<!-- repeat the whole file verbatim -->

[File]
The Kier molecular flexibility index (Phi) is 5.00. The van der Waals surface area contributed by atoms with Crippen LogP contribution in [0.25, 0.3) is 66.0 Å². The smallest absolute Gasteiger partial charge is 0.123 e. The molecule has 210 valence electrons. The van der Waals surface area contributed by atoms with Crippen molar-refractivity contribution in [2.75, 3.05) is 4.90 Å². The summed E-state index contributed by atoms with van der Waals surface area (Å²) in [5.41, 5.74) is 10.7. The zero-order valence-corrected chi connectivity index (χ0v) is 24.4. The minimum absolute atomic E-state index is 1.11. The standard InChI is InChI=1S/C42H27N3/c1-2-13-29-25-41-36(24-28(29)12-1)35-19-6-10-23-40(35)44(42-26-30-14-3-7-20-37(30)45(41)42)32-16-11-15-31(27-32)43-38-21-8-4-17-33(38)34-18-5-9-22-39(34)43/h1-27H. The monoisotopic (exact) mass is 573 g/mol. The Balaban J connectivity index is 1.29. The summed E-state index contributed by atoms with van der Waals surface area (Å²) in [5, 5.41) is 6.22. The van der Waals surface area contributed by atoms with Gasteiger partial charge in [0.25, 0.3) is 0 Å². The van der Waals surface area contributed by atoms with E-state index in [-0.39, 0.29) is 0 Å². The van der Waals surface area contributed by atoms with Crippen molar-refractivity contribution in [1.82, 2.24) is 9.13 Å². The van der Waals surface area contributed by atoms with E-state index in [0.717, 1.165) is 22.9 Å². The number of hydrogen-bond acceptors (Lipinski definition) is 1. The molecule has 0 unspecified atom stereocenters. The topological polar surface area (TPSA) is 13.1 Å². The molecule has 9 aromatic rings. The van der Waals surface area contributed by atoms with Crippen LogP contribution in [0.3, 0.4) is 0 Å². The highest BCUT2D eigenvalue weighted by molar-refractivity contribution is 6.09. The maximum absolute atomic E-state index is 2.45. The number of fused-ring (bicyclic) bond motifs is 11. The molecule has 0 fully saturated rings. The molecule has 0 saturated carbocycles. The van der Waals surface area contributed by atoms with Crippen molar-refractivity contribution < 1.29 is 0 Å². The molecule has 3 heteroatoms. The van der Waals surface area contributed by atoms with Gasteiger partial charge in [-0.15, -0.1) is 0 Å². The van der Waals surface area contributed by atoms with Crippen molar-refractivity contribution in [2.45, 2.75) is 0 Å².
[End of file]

The Kier molecular flexibility index (Phi) is 5.00. The van der Waals surface area contributed by atoms with Crippen LogP contribution in [0.25, 0.3) is 66.0 Å². The smallest absolute Gasteiger partial charge is 0.123 e. The molecule has 210 valence electrons. The van der Waals surface area contributed by atoms with Crippen molar-refractivity contribution in [2.75, 3.05) is 4.90 Å². The summed E-state index contributed by atoms with van der Waals surface area (Å²) in [5.41, 5.74) is 10.7. The zero-order valence-corrected chi connectivity index (χ0v) is 24.4. The minimum absolute atomic E-state index is 1.11. The standard InChI is InChI=1S/C42H27N3/c1-2-13-29-25-41-36(24-28(29)12-1)35-19-6-10-23-40(35)44(42-26-30-14-3-7-20-37(30)45(41)42)32-16-11-15-31(27-32)43-38-21-8-4-17-33(38)34-18-5-9-22-39(34)43/h1-27H. The monoisotopic (exact) mass is 573 g/mol. The Balaban J connectivity index is 1.29. The summed E-state index contributed by atoms with van der Waals surface area (Å²) in [5, 5.41) is 6.22. The van der Waals surface area contributed by atoms with Gasteiger partial charge in [0.25, 0.3) is 0 Å². The van der Waals surface area contributed by atoms with E-state index in [-0.39, 0.29) is 0 Å². The van der Waals surface area contributed by atoms with Crippen molar-refractivity contribution in [1.82, 2.24) is 9.13 Å². The van der Waals surface area contributed by atoms with E-state index in [0.717, 1.165) is 22.9 Å². The number of hydrogen-bond acceptors (Lipinski definition) is 1. The molecule has 0 unspecified atom stereocenters. The topological polar surface area (TPSA) is 13.1 Å². The molecule has 9 aromatic rings. The van der Waals surface area contributed by atoms with Crippen LogP contribution in [0.3, 0.4) is 0 Å². The highest BCUT2D eigenvalue weighted by molar-refractivity contribution is 6.09. The maximum absolute atomic E-state index is 2.45. The number of fused-ring (bicyclic) bond motifs is 11. The molecule has 0 fully saturated rings. The molecule has 0 saturated carbocycles. The van der Waals surface area contributed by atoms with Crippen molar-refractivity contribution < 1.29 is 0 Å². The molecule has 3 heteroatoms. The van der Waals surface area contributed by atoms with Gasteiger partial charge in [-0.15, -0.1) is 0 Å². The van der Waals surface area contributed by atoms with Crippen molar-refractivity contribution in [2.45, 2.75) is 0 Å².